Google removes 17 apps infected with evasive ‘Joker’ malware
Researchers identify three variations in the way the 'fleeceware' strain infects victims' Android devices
Google has removed a further 17 apps embedded with Joker malware after security experts warned of the fleeceware's continued rise in prominence.
The billing-fraud strain of malware was found in six apps marketing themselves as legitimate in early September, accounting for 200,000 installs. Google has now removed a further 17 apps infected with the malware from the Play Store after researchers with Zscaler alerted the company to their presence.
The malware simulates clicks and intercepts SMS messages to trick users into subscribing to unwanted premium services. These strains of malware, known as fleeceware, are generally difficult to detect because they use minimal code.
The 17 Android apps removed from the Play Store, downloaded around 120,000 times in total, includes All Good PDF Scanner, Mint Leaf Message, Unique Keyboard - Fancy Fonts & Free Emoticons, and Tangram App Lock, among others. These malicious apps also included a host of other messaging platforms, scanners and PDF converters, as well as photo editing tools.
Upon identifying these apps, Zscaler decided to establish the variations in payload deployment, as well as how and why Joker remains so evasive.
In a host of Joker variants, the final payload was delivered using a direct URL received from the command and control (C&C) server. The app, in these cases, had the C&C address hidden in the code with string obfuscation.
The infected app would contact the C&C server once the app was installed, which would then respond with the URL of a final payload. The JSON file also contained information related to the class name required to be executed from the final payload. The app, on receiving the JSON configuration, downloads the payload and executes it.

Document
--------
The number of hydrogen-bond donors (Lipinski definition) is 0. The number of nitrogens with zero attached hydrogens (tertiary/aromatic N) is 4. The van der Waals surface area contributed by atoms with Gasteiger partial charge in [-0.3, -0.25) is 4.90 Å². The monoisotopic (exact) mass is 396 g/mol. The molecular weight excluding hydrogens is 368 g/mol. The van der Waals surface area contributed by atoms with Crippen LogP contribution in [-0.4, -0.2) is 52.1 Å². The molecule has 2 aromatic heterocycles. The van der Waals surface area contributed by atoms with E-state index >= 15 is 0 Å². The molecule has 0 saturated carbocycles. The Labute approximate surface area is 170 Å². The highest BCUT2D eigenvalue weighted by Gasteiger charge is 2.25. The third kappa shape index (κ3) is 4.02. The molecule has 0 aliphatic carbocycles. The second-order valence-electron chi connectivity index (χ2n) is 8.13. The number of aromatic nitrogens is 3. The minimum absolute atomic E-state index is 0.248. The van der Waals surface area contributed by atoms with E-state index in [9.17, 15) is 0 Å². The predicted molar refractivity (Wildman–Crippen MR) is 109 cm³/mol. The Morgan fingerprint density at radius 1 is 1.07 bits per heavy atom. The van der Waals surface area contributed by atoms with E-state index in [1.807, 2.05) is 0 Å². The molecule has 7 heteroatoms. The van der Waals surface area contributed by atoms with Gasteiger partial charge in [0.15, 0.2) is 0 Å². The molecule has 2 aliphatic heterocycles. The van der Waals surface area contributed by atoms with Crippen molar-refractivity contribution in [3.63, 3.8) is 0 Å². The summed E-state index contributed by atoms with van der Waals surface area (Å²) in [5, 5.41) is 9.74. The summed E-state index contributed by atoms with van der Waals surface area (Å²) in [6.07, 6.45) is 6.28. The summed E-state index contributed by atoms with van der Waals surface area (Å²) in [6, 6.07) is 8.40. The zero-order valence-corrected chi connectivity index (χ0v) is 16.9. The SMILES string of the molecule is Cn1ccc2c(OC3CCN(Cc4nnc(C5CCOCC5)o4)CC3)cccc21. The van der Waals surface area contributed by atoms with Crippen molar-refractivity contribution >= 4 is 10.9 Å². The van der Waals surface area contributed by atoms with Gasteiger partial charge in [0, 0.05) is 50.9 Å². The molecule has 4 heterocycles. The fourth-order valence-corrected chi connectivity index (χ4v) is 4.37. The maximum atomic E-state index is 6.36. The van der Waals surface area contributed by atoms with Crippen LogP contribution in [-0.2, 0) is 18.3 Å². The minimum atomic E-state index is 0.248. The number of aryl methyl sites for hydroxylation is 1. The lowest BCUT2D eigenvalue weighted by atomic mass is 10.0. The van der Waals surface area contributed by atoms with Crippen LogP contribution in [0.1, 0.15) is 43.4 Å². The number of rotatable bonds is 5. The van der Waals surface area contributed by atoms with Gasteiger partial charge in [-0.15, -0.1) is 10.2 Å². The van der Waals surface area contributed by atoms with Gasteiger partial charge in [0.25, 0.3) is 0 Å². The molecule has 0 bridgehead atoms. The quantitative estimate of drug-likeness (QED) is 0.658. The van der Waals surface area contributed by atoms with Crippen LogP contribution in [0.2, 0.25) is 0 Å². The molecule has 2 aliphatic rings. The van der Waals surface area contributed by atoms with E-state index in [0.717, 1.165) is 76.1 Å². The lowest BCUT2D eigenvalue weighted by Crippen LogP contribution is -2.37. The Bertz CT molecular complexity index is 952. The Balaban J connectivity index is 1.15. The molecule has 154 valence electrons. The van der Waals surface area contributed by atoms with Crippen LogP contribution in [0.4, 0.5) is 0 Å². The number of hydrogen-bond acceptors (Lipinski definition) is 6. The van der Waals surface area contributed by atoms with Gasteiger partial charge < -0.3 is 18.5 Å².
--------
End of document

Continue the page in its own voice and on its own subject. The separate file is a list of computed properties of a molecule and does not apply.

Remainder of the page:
Some apps, alternatively, operated under a one-stage download mechanism, in which the app used an encrypted stager payload URL encoded in the code itself. When infecting a device, the app downloads the stager payload rather than a final payload, which is then tasked with retrieving the final payload and executing it.
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The third method observed by researchers involves a complex two-stage download prior to retrieving the payload from the C&C server. This essentially adds an additional step to the previous one-stage download method.
Through all the variations of the method, the Joker payload remained the same throughout, executing functions that ranged from SMS harvesting to wireless application protocol (WAP) billing fraud.
To prevent the chances of any seemingly legitimate apps compromising users’ privacy and security, Zscaler has recommended ensuring that application permissions for accessing SMS messages, call logs, and contacts are restricted. Reading comments or reviews for many apps may also help to prevent inadvertently downloading malicious software.